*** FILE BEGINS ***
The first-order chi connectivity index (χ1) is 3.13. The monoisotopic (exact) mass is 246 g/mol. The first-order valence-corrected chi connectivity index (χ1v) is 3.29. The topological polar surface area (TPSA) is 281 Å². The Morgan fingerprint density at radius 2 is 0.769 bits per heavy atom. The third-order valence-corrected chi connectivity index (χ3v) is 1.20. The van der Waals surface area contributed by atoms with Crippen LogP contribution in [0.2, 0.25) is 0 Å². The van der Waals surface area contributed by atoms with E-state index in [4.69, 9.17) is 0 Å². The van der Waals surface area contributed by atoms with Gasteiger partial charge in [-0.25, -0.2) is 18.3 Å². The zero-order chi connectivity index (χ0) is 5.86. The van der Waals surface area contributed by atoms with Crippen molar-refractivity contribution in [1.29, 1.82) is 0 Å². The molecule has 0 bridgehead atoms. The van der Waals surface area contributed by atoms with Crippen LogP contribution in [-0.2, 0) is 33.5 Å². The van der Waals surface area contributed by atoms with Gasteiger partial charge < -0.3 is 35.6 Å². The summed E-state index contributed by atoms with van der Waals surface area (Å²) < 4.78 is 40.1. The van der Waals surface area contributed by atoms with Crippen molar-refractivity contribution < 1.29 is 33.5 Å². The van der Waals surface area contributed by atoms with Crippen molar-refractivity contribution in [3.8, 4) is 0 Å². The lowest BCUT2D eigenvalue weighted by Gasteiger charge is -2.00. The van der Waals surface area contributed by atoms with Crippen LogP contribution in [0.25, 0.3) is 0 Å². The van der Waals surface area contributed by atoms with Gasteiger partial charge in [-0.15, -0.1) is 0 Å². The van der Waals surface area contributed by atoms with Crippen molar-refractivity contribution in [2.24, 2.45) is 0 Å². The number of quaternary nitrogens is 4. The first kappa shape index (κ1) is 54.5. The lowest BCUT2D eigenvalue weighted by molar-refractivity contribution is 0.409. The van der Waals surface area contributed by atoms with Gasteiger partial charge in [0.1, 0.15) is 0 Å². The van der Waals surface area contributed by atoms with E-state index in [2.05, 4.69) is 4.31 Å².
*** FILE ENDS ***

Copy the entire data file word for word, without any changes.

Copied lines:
The first-order chi connectivity index (χ1) is 3.13. The monoisotopic (exact) mass is 246 g/mol. The first-order valence-corrected chi connectivity index (χ1v) is 3.29. The topological polar surface area (TPSA) is 281 Å². The Morgan fingerprint density at radius 2 is 0.769 bits per heavy atom. The third-order valence-corrected chi connectivity index (χ3v) is 1.20. The van der Waals surface area contributed by atoms with Crippen LogP contribution in [0.2, 0.25) is 0 Å². The van der Waals surface area contributed by atoms with E-state index in [4.69, 9.17) is 0 Å². The van der Waals surface area contributed by atoms with Gasteiger partial charge in [-0.25, -0.2) is 18.3 Å². The zero-order chi connectivity index (χ0) is 5.86. The van der Waals surface area contributed by atoms with Crippen molar-refractivity contribution in [1.29, 1.82) is 0 Å². The molecule has 0 bridgehead atoms. The van der Waals surface area contributed by atoms with Crippen LogP contribution in [-0.2, 0) is 33.5 Å². The van der Waals surface area contributed by atoms with Gasteiger partial charge < -0.3 is 35.6 Å². The summed E-state index contributed by atoms with van der Waals surface area (Å²) < 4.78 is 40.1. The van der Waals surface area contributed by atoms with Crippen molar-refractivity contribution < 1.29 is 33.5 Å². The van der Waals surface area contributed by atoms with Crippen molar-refractivity contribution in [3.8, 4) is 0 Å². The lowest BCUT2D eigenvalue weighted by Gasteiger charge is -2.00. The van der Waals surface area contributed by atoms with Crippen LogP contribution in [0.25, 0.3) is 0 Å². The van der Waals surface area contributed by atoms with Gasteiger partial charge in [-0.15, -0.1) is 0 Å². The van der Waals surface area contributed by atoms with Crippen molar-refractivity contribution in [2.24, 2.45) is 0 Å². The number of quaternary nitrogens is 4. The first kappa shape index (κ1) is 54.5. The lowest BCUT2D eigenvalue weighted by molar-refractivity contribution is 0.409. The van der Waals surface area contributed by atoms with Gasteiger partial charge in [0.1, 0.15) is 0 Å². The van der Waals surface area contributed by atoms with E-state index in [2.05, 4.69) is 4.31 Å².